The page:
Which is another way of saying: You can’t please everyone. So she stopped the world. And before things change again, Morsett is intent on enjoying what she is calling “a beautiful pause” that started with her move to Denver in 2013.

(Story continues below the photo.)

The Still Tide quote. Photo by Anthony Isaac.

Within a year, Miller joined Morsett in Denver after a breakup of his own in New York. Morsett said it was being booked into the 2014 Denver Post Underground Music Showcase in her first year here that turned the tide for the evolution of her band. “We thought it was such a big deal that we got into the UMS,” she said. “And that was great entrance to Denver for Jake, too. He was so enchanted by the whole thing that he moved here a few months later.”

Morsett calls dropping into a very welcoming Denver music community as akin to “plopping down under the wings and grace of these beautiful people,” she said. “They were like, ‘Hey, this kid’s all right. She can shred.’ ”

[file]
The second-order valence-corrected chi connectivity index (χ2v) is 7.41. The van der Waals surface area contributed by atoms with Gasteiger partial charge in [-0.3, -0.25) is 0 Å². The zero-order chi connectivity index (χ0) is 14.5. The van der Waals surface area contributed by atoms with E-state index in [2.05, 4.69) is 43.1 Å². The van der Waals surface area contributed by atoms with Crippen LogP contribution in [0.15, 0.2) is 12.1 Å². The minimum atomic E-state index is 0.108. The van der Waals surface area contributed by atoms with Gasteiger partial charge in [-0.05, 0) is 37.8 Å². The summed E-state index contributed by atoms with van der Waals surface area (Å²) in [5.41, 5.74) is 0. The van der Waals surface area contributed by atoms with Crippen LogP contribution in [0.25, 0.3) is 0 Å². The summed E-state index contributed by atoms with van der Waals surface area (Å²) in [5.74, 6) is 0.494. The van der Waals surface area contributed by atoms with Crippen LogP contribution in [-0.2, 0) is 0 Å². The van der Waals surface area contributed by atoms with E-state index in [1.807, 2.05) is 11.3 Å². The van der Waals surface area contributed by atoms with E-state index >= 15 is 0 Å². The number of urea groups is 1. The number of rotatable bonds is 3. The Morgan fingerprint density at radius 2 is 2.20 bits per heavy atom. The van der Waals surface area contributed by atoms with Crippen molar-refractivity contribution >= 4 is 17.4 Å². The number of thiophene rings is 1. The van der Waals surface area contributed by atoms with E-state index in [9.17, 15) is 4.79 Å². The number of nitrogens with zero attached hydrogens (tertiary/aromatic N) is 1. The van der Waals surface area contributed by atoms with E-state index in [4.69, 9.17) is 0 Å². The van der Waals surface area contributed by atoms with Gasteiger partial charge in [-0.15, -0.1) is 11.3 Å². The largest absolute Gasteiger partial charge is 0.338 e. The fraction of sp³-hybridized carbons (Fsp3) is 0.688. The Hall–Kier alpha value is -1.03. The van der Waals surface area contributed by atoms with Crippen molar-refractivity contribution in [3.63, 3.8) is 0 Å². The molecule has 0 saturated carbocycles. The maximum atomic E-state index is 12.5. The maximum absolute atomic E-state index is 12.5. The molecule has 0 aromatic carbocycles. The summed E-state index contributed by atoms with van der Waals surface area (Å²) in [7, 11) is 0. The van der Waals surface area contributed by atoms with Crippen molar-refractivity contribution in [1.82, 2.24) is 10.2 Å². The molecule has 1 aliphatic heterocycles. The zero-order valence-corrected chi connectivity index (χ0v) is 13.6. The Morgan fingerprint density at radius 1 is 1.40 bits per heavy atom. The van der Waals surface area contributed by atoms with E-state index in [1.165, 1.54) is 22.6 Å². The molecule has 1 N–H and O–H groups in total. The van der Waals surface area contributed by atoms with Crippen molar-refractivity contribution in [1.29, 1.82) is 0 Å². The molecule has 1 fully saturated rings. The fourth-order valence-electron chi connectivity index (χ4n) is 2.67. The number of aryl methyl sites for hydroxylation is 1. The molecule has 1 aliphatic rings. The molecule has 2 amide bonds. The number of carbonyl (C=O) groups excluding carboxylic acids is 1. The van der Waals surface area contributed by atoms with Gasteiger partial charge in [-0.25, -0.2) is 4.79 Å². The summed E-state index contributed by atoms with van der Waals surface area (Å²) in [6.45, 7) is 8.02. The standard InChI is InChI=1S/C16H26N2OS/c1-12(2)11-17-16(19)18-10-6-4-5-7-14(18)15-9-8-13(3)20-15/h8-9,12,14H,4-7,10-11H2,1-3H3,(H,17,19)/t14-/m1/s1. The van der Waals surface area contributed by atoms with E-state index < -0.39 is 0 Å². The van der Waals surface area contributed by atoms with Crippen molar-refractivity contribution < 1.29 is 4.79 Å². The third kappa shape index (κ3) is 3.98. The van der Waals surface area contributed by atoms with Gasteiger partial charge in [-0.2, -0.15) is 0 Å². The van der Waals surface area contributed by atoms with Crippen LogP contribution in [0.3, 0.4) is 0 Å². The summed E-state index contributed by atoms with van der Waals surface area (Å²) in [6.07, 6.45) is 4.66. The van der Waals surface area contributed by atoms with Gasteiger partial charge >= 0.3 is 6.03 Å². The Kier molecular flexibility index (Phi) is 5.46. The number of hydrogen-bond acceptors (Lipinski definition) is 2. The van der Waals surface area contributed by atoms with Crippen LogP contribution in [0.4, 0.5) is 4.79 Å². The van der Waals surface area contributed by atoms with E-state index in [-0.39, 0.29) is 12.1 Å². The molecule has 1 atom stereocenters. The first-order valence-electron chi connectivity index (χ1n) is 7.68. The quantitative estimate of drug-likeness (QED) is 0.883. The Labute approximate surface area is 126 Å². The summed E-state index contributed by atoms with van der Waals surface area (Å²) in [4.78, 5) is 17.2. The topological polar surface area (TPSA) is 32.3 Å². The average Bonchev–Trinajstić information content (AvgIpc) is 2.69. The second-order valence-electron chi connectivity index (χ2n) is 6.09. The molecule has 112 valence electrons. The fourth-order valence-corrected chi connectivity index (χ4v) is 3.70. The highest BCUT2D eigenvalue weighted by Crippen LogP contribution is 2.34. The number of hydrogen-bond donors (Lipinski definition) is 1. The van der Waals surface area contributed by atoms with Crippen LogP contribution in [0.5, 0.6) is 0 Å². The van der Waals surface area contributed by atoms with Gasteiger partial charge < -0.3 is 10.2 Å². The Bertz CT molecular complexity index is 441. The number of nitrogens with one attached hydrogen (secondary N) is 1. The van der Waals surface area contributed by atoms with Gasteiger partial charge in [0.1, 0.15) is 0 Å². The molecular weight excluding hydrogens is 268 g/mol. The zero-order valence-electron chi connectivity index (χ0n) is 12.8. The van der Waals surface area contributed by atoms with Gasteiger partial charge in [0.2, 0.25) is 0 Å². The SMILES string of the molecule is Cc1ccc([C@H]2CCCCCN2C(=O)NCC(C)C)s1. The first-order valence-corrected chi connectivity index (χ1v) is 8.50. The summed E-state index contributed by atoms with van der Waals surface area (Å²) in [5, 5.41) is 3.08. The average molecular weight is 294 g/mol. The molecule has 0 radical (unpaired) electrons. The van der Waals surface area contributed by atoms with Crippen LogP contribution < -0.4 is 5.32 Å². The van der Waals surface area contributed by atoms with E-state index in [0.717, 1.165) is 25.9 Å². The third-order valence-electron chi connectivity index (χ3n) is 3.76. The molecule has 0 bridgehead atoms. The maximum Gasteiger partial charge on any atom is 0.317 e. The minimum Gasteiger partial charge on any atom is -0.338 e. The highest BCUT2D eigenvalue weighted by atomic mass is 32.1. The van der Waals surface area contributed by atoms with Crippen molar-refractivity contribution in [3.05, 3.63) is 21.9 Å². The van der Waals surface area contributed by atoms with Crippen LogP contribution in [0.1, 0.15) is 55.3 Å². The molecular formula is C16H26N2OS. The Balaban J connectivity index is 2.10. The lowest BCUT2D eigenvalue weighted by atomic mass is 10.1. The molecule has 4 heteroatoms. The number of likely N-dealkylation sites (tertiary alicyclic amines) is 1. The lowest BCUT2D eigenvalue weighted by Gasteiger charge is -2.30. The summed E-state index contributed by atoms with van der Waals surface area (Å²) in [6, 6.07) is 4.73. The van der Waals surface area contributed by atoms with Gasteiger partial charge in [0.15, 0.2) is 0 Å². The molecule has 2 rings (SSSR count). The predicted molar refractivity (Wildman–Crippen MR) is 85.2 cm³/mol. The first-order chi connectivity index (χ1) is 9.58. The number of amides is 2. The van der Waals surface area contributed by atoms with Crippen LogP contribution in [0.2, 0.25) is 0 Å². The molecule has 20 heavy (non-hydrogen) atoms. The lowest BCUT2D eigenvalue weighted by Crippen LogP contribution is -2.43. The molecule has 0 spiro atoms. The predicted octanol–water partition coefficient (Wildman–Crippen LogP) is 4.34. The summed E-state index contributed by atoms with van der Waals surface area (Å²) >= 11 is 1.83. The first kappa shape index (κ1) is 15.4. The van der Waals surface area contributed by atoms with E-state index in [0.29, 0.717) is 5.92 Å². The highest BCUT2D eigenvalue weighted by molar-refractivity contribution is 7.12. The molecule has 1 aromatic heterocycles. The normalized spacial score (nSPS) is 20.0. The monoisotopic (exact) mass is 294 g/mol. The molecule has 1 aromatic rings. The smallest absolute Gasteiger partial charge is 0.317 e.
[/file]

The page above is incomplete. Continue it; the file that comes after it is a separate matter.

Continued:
And within a few months, even she was shocked to realize that she had made a home here in Denver.

The Still Tide Anna Morsett“I think in my mind, I was always going to move to the West Coast and back to family,” she said. “I thought this was a pit stop. But then I thought, ‘No, there’s something really special here. I need to explore this for however long it lasts.’ ”

It will last at least through Each, After. She calls the E.P., with its carefully placed comma and chill vibe, as “a sweet landing spot for these beautiful open guitar riffs that didn’t really fit the vibe of the last record,” she said. “I love the power of having that full band experience, but I also love the immediacy and intimacy of these tender little things. I’m trying to figure out how both of those vibes can fit in the same world.”